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From Power to PrejudiceThe Rise of Racial Individualism in Midcentury America$
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Leah N. Gordon

Print publication date: 2015

Print ISBN-13: 9780226238449

Published to Chicago Scholarship Online: January 2016

DOI: 10.7208/chicago/9780226238586.001.0001

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The Individual and the “General Situation”

The Individual and the “General Situation”

Defining the Race Problem at the University of Chicago’s Committee on Education, Training, and Research in Race Relations

(p.78) Three The Individual and the “General Situation”
From Power to Prejudice

Leah N. Gordon

University of Chicago Press

Chapter Three examines the University of Chicago’s Committee on Education, Training, and Research in Race Relations (CETRRR), which sociologist Louis Wirth established in 1947 to produce and disseminate research on race relations. Although the university’s sociology department had been the institutional home of Robert Park’s social ecology, the leading systemic approach to race relations in the 1920s and 1930s, concern with prejudice and the interpersonal sources of racial tensions received considerable attention at CETRRR between 1947 and 1952. Nonetheless, arguments over the relationship between white attitudes and the “general situation” in which race relations developed divided CETRRR researchers. These debates emerged forcefully in both discussions of a “tension barometer,” a survey research instrument intended to predict urban racial violence before it occurred, and in CETRRR affiliates’ efforts to promote better race relations in the Chicago Public Schools. However, both methodological considerations associated with the refining of individualistic survey research techniques and reformist concerns related to preventing wartime racial violence discouraged critics of racial individualism from elaborating alternative approaches.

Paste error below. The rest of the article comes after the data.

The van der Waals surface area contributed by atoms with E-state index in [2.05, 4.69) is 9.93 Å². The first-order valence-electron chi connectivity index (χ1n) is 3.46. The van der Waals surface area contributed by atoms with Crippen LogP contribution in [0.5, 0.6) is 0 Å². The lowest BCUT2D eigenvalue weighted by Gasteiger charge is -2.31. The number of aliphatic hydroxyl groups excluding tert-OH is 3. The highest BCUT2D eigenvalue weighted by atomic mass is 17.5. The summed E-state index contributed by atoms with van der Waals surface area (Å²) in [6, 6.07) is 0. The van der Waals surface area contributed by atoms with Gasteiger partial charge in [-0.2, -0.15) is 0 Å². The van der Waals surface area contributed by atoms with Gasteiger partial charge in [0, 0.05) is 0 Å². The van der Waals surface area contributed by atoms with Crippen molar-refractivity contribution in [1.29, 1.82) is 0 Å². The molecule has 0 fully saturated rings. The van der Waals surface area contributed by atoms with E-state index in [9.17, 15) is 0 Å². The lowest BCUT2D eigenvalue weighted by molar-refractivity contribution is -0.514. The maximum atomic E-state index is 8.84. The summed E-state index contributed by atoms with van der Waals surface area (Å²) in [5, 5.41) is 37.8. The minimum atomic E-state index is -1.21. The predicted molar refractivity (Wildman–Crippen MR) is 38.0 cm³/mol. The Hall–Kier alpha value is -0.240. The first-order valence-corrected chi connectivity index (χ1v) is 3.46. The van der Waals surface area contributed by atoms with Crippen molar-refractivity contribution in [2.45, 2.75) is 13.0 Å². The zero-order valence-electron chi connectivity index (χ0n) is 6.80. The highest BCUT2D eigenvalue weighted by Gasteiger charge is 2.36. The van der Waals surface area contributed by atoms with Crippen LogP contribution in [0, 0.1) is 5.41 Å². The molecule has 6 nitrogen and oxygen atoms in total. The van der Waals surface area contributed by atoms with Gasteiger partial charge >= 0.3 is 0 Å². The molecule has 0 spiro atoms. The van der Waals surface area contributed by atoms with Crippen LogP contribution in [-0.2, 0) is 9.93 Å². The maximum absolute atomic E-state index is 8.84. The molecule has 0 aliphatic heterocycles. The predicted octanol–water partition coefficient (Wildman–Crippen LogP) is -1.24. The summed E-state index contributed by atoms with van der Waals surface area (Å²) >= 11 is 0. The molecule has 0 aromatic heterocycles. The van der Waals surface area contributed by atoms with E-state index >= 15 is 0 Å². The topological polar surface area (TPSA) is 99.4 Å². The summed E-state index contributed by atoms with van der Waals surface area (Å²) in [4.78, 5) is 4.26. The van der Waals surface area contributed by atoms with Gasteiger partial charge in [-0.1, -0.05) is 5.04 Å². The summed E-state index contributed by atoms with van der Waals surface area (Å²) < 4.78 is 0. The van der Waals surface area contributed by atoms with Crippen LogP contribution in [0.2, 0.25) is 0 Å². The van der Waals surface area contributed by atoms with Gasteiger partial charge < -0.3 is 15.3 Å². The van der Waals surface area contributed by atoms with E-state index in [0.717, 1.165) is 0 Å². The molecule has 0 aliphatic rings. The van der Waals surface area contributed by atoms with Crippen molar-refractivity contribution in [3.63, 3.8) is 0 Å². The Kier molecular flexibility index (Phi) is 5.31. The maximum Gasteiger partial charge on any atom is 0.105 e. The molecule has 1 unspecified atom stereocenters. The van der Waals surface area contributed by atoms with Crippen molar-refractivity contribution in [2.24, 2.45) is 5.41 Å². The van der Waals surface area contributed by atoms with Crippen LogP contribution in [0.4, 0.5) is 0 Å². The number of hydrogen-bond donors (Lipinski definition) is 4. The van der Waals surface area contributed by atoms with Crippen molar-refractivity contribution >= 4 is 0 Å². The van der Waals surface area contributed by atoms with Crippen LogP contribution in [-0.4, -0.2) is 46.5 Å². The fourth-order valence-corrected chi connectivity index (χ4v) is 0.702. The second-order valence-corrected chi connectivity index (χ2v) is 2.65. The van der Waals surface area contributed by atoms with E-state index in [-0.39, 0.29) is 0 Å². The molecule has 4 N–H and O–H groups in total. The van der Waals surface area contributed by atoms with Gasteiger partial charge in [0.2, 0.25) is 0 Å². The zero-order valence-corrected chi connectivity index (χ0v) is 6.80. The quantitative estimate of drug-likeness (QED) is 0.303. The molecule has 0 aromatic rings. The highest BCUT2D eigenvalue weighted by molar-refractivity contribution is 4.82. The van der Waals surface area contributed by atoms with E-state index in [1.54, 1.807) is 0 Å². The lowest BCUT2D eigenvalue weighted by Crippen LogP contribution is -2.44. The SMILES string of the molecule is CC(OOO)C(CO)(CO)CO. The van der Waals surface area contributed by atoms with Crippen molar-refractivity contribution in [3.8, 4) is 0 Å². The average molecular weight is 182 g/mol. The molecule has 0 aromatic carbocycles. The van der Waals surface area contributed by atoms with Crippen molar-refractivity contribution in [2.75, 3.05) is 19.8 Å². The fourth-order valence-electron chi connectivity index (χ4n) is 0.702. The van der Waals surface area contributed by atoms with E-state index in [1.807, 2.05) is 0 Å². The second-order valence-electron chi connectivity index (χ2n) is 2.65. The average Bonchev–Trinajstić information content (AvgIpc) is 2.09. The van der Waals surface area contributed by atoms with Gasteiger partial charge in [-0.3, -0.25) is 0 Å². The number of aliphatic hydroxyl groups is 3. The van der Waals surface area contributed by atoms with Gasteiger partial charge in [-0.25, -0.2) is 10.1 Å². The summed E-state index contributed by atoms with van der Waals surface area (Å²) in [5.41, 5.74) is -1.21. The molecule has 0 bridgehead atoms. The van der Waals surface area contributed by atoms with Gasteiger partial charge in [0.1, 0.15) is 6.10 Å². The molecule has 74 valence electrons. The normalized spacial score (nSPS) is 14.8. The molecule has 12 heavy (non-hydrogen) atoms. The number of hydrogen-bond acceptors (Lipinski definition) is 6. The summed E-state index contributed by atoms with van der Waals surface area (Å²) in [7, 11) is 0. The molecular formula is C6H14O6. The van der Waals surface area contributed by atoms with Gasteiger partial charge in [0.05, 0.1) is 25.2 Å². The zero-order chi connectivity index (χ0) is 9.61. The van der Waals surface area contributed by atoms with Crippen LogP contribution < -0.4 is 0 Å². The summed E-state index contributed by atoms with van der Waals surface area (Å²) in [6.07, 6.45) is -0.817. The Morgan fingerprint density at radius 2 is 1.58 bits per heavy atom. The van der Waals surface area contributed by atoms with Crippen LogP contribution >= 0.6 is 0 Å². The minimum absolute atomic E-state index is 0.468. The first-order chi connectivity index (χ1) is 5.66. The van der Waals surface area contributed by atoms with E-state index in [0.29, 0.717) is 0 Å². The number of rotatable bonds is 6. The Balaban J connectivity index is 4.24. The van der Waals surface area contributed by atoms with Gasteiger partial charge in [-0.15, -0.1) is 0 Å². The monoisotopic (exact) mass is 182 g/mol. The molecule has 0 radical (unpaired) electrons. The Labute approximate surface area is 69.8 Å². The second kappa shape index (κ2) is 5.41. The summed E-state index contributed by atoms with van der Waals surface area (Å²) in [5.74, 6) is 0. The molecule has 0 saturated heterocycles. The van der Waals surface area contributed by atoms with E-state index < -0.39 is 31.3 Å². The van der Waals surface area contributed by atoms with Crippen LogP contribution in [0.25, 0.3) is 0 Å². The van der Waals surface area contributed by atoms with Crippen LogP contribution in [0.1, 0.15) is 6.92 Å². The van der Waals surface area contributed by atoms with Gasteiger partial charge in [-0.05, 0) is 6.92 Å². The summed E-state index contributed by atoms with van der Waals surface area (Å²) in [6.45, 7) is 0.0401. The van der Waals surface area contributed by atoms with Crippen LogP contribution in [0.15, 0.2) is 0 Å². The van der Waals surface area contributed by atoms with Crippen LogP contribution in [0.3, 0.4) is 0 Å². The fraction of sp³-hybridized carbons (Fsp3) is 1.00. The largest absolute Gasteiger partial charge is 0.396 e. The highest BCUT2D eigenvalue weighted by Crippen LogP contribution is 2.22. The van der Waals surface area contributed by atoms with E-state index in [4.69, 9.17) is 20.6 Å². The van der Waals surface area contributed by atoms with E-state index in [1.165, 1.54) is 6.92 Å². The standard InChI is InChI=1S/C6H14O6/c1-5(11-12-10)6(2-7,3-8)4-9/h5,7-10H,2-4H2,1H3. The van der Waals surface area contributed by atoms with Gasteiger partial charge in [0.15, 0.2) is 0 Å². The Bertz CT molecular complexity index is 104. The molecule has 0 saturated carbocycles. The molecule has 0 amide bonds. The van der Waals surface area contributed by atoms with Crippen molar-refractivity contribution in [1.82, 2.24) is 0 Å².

Keywords:   committee on education, training and research, race relations, Louis Wirth, race relations, racial tensions, social ecology, survey research, tension barometer

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